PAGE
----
If I were you, I would use my free-floating anger to write a letter to your mother-in-law, outlining all the times she’s violated your wishes vis-à-vis your son, and really getting all of that emotion out on the page. Then burn the letter (or drag it to the trash). It’s remarkable how much doing this satisfies your need to explain and justify yourself to a person who, let’s face it, is never going to give you the satisfaction of “getting it.”

But since you and your husband have both recognized that a not-inconsiderable portion of your anger derives from feeling that this dynamic brings you back to your childhood experiences, it’s even more important to get clarity on who you’re angry with. That may be something to hash out in therapy, but I think it’s important to not just recognize it, but try to separate it from your feelings about your current antagonist. Don’t budge on the unsupervised visits and slay the dragons when they appear.

• If you missed Friday’s Care and Feeding column, click here to read it.

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Dear Care and Feeding,

I have a dear friend whose youngest son is very sick with cancer. He is receiving the best medical care available, and we all hope he survives. I am trying my best to be there for her, mostly by taking her older son as often as I can so she can focus on her sick boy.

The younger son’s birthday is coming up soon, and I told her we would keep the day free just in case she decided to have a birthday party for him in the hospital. I get the feeling that since he has had surgeries, infections, and chemo, she is not planning on having a birthday party at this time. I worry she may regret not having a little celebration for his last birthday, if he succumbs to this disease. I lost a child a couple of years ago, and I regret working 16 hours and not celebrating on her last birthday.

Is it rude for me to suggest that a small birthday celebration might be a good idea for the sick boy? I usually make a point to never ever make parenting suggestions to my friends, and I am hesitant to start now.

—Tough Situation

Dear Tough Situation,

That poor woman. I’m glad you’re giving her meaningful support and assistance by taking her older son as much as possible.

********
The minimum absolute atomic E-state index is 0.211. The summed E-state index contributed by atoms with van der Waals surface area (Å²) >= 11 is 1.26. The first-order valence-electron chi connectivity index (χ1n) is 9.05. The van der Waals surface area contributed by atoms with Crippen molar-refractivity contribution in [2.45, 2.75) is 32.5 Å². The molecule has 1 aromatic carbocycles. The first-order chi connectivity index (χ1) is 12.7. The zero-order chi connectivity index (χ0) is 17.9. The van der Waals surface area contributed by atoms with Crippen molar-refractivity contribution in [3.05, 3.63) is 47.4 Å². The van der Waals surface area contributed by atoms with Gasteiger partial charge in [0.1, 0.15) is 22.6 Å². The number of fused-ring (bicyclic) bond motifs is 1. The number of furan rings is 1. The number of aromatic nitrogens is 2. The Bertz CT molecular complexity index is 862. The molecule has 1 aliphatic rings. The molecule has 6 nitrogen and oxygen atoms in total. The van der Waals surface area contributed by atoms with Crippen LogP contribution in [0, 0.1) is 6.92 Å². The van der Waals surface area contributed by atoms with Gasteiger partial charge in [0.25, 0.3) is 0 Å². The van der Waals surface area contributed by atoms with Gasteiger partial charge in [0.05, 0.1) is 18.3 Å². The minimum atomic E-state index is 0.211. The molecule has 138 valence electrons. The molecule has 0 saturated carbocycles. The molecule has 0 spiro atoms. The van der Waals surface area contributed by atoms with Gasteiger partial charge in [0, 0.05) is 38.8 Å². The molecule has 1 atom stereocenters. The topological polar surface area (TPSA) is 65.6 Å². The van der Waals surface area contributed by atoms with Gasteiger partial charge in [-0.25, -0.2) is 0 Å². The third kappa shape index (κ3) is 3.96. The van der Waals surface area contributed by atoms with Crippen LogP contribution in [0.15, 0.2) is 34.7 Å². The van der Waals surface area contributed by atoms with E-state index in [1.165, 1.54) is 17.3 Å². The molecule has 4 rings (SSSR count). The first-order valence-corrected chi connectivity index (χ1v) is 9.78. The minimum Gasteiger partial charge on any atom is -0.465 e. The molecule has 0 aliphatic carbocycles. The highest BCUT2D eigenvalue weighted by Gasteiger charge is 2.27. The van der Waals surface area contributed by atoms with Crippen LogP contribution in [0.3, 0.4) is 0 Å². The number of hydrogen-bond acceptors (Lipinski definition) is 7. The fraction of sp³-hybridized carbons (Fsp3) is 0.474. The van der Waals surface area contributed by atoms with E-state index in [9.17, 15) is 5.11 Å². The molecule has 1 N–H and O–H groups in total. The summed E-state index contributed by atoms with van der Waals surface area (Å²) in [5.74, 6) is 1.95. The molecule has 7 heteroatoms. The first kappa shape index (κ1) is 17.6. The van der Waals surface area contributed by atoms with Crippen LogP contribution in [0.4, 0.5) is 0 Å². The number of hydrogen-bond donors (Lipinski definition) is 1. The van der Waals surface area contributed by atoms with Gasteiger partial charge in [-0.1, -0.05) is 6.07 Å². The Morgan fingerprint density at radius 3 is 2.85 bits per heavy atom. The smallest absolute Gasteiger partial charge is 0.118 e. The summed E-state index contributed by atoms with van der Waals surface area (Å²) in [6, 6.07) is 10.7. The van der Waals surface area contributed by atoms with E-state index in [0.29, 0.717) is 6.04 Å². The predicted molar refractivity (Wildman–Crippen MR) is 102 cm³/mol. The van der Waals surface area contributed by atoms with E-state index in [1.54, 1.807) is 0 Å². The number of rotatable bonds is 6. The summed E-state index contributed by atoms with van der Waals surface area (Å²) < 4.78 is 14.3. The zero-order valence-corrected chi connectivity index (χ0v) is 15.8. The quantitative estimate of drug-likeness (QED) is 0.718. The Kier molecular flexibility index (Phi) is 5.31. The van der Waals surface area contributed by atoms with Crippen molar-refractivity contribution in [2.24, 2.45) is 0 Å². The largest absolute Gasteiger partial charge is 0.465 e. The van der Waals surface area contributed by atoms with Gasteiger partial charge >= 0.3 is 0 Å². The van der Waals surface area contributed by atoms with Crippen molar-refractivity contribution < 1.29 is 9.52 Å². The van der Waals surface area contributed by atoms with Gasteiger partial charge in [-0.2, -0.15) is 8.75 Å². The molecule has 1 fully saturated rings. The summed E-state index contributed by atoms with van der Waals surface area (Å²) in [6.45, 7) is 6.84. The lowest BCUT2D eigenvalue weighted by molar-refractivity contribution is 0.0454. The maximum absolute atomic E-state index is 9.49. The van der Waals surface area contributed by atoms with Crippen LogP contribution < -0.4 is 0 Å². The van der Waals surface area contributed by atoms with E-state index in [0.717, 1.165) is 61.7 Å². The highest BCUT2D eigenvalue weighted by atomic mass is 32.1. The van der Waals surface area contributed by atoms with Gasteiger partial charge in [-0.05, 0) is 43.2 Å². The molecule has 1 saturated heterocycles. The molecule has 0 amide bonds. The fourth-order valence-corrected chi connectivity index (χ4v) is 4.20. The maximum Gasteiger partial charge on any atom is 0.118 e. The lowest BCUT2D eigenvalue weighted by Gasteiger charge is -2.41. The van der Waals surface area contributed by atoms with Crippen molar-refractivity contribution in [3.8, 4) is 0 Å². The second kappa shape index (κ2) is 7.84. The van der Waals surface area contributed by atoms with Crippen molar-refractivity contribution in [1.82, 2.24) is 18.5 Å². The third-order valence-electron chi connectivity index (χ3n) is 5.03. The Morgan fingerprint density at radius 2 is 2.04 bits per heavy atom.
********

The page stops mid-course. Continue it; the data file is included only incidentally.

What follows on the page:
Because of your own terrible experience, I absolutely see why you want to spare your friend some of your own regrets. That being said, this is a different child and a different situation, and birthdays matter a great deal to some people and nothing at all to others.

I recommend saying once, and once only, “Are you thinking of having a birthday party for Sam? I’m happy to help out if so,” and listening to what she has to say in return—really listening. If the answer is no, that’s it. Not a word, not a facial reaction, just move on with your life. My sense is that the last thing she wants right now is having a bunch of other kids around her infection-prone and medically fragile child, and that a party is just too much for her, mentally and emotionally and logistically.

Keep being the good friend you are, and be ready to let go. You’ll both be in my thoughts.

Dear Care and Feeding,

My husband was raised in an incredibly restrictive religious household—no TV, no secular music, no public school. These limitations and his refusal to abide them came to head when he ran away as a teenager; my husband ended up in one of those schools for “troubled” children and rebuilt his life from that low point. His relationship with his parents has always been contentious. We’ve been married for 15 years and have two girls (13 and 10), but my husband’s parents fight with him about our “secular lifestyle” like he’s still a wayward teenager.

In 2016, our daughters stayed with his parents for two weeks, and while they were there, my in-laws crammed an entire childhood worth of religious ideology into their brains. They told my daughters all sorts of deeply problematic things. The two biggest culprits were convincing my then-8-year-old that because I wasn’t saved, my soul was going to burn forever in hell and telling my daughters a litany of grossly homophobic and hateful things about their aunt.

The fight that followed this stay led my husband to break off contact with his parents. While I was appalled, heartbroken, and furious with them, that decision hasn’t sat well with me. So when my brother-in-law told us my father-in-law was hospitalized, and my husband’s resolve began to crack, I convinced him we should re-establish contact, albeit with very strict ground rules.

My in-laws are having a massive 80th birthday party for my father-in-law in May. Due to work scheduling, my husband is going without me, and my oldest daughter has decided that if I’m not going, she’s not going. My husband and I decided to support this decision. My mother-in-law was finalizing the RSVPs and called to demand why our family of four would be two members shy, so my husband explained to her why I and our daughter won’t be coming. This has sparked a flame of outrage from my mother-in-law like never before. She has taken to social media and the family group chat to air her grievances about this, but oddly the blame has now fallen on me. I’m tired of taking the high road. Should I just give up with them?

—A Good-Natured Agonistic Simply Trying to Keep the Peace

Dear Good-Natured Agnostic,

Give up. These people are assholes.

—Nicole